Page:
Despite making a great deal of progress, reducing poverty levels remains an urgent priority and new poverty reduction strategies are needed as current approaches are losing their impact.
This is one of the key recommendations in a report titled, ‘Looking forward: Challenges to Poverty Reduction in Vietnam’, published by Oxfam and ActionAid on May 31, ahead of the mid-term Consultative Group meeting in Quang Tri early next week.
The report provides an update on the project that monitors poverty in rural communities from 2007 to 2011.
During 2007 to 2011 Vietnam found it extremely difficult time to reduce poverty levels. This has been due to high inflation, the global financial crisis and economic recession, natural disasters and epidemics. All these events have affected Vietnam ’s entire population, but particularly the poor.
Nevertheless, the poverty rate continues to fall. Major government investments have provided poor communities with better infrastructures; increased the economic opportunities; generated more non-agricultural jobs; and provided better housing, educational, health and agricultural services.
The positive changes can be seen in the 600 sample households, with 55 percent saying that their lives have improved over the last five years.
However, many challenges still lie ahead despite a number of government reforms from 2007 promoting further economic development and lifting many poor households out of poverty. Nearly 40 percent of people in the areas monitored have not seen or are not sure of any changes, while nine percent even felt that their lives had got worse in the last five years.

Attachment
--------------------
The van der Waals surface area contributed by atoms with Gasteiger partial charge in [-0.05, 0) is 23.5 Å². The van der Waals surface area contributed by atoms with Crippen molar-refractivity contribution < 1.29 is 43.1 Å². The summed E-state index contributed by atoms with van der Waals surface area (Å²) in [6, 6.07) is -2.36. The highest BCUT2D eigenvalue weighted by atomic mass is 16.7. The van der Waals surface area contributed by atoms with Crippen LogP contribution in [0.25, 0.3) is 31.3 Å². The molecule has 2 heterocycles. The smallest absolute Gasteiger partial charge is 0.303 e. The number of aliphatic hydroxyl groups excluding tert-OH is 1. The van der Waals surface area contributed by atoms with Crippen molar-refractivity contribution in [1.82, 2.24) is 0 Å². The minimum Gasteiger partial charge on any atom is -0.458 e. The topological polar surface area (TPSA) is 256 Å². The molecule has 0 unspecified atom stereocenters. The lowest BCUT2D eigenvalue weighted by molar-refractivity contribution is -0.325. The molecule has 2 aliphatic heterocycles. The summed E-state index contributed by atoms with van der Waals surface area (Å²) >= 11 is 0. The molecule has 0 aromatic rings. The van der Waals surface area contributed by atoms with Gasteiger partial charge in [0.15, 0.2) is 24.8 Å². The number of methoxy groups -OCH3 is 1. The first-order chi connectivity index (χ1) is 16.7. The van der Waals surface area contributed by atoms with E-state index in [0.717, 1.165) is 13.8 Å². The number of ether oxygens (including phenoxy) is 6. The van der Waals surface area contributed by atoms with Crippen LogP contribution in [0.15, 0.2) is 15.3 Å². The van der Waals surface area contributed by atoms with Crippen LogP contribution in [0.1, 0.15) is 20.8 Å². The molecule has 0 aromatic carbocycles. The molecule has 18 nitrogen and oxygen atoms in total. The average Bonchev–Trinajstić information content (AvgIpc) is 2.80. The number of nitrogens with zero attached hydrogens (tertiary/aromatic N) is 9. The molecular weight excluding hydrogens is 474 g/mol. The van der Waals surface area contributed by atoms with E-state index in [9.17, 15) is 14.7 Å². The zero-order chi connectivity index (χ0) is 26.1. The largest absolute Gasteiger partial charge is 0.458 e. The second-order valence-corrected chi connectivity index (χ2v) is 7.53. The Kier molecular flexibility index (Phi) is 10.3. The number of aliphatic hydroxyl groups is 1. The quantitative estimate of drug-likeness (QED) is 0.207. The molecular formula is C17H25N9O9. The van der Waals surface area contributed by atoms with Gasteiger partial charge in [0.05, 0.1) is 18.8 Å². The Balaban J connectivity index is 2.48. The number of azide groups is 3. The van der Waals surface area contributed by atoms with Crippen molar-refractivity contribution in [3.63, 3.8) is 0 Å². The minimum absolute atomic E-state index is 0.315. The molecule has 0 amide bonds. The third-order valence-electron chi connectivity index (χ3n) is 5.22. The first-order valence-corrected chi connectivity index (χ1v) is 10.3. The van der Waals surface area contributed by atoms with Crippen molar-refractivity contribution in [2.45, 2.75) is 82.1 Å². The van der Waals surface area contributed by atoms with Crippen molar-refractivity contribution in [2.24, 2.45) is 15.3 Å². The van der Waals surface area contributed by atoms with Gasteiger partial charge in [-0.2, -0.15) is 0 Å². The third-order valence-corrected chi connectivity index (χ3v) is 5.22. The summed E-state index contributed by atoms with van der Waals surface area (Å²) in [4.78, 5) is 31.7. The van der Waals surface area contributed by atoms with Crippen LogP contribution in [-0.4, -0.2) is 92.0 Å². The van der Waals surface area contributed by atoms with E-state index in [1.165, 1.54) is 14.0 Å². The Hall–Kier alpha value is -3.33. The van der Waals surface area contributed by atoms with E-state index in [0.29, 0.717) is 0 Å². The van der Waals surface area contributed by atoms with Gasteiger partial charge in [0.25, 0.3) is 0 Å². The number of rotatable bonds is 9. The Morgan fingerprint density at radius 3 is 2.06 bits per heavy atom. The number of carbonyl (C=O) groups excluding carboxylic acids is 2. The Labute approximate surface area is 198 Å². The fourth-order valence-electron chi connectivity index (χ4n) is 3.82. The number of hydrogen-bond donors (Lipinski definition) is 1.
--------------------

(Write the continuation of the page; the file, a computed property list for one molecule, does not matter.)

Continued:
Chronic poverty is becoming increasingly concentrated, especially in ethnic minority areas; this is shown while comparing multidimensional poverty criteria between ethnic minority groups.
Despite the government’s poverty reduction efforts, findings from the monitoring show alarming figures - 16 percent of families are still short of food up to nearly five months a year, one in four children under five are malnourished, 42 percent of all surveyed households still have no access to clean water and four out of five families still live without sanitation, according to the report.
A significant number of people are vulnerable to falling back into poverty due to high inflation, the global economic crisis, natural disasters and epidemics. These are the risks, old and new, that Vietnam has to face in order to reduce the poverty rate.
Oxfam is an international confederation of 17 organisations networking together across 92 countries, as part of a global movement for change, to build a future free from the injustice of poverty. In Vietnam , Oxfam is recognised as one of the leading international non-governmental organisations, especially in rural development, disaster and humanitarian response, developing civic society, ethnic minorities and empowering women.
ActionAid is an international agency that fights poverty in over 40 countries, supporting poor people to end poverty and injustice.-VNA